In July of 2013 with the passage of the public safety levy, the jail opened 131 previously empty beds, increasing the capacity for local defendants and offenders to 256 beds.  Since the opening of the additional jail beds, CBRs have decreased significantly.  In the fiscal year following the levy (FY 13/14), the number of CBRs dropped almost 75% to 1,289 (as compared to 5,129 in the prior FY).  Please see the chart below to view CBRs for FY 12/13 and FY 13/14.

This chart shows the dramatic decrease in early jail releases

This chart shows the dramatic decrease in early jail releases

Prior to the levy between January and June 2013, 123 pretrial defendants who were being held on violent felonies were released early due to lack of funded jail beds.  Since the passage of the levy and the opening of the additional beds, that number is down to zero.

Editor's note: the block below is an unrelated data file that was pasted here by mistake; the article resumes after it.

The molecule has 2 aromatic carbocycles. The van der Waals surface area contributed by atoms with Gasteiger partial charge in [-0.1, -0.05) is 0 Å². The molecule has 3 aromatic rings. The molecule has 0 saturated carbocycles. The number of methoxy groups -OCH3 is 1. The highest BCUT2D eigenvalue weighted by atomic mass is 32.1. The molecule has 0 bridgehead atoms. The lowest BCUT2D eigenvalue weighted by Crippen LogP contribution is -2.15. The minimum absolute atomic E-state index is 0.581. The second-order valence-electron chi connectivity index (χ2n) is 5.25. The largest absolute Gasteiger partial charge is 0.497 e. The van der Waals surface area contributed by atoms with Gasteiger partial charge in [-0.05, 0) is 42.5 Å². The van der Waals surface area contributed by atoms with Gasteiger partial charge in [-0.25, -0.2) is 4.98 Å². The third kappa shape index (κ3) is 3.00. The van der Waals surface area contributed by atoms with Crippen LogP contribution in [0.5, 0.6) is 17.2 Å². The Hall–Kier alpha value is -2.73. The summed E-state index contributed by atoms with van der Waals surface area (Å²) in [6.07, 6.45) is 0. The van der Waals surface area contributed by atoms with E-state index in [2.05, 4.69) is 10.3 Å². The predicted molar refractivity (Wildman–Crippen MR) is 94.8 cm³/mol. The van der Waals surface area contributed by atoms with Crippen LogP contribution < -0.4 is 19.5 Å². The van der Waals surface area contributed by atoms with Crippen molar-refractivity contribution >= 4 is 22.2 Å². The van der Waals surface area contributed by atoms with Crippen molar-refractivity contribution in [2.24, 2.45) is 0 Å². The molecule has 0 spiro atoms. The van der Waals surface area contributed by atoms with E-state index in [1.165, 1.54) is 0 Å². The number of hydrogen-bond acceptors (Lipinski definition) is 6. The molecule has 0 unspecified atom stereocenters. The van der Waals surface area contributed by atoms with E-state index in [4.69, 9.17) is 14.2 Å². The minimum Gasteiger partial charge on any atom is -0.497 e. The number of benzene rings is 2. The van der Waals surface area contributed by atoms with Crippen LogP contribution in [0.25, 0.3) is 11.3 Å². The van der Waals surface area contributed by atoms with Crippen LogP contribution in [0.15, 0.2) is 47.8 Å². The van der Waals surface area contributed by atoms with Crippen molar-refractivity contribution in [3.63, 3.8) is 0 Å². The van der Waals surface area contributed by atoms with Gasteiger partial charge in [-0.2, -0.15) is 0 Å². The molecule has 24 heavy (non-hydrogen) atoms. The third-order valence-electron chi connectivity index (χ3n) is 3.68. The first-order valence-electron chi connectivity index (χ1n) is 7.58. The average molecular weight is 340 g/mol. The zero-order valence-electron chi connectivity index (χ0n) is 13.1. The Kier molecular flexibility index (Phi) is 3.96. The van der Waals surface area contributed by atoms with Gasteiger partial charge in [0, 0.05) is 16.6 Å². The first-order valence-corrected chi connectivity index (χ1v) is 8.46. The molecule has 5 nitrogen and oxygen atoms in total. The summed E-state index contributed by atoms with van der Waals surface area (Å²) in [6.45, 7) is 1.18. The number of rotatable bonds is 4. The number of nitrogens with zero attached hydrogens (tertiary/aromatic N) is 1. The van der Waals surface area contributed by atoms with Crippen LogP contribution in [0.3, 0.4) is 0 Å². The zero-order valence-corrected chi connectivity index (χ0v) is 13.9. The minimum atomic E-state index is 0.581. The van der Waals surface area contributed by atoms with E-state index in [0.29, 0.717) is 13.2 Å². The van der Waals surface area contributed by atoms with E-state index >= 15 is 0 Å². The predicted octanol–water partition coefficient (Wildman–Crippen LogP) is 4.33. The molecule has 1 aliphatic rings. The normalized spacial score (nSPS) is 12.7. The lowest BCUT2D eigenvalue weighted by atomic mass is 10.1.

Between January and June of 2013, the jail was forced to release 21 Measure 11 pretrial defendants.  Since the passage of the levy and the opening of the additional beds, that number is down to zero.

The additional jail beds provided by the public safety levy have assisted in keeping dangerous defendants and offenders in jail, allowing for safer neighborhoods and an increased quality of life. 

The Sheriff’s Office and the Board of County Commissioners thank the community for their support in helping keep Lane County a great place to live!

(And Thank you, Sergeant Carrie Carver for this report)

An ordinance to tax recreational marijuana sales in Lane County. by Pat Farr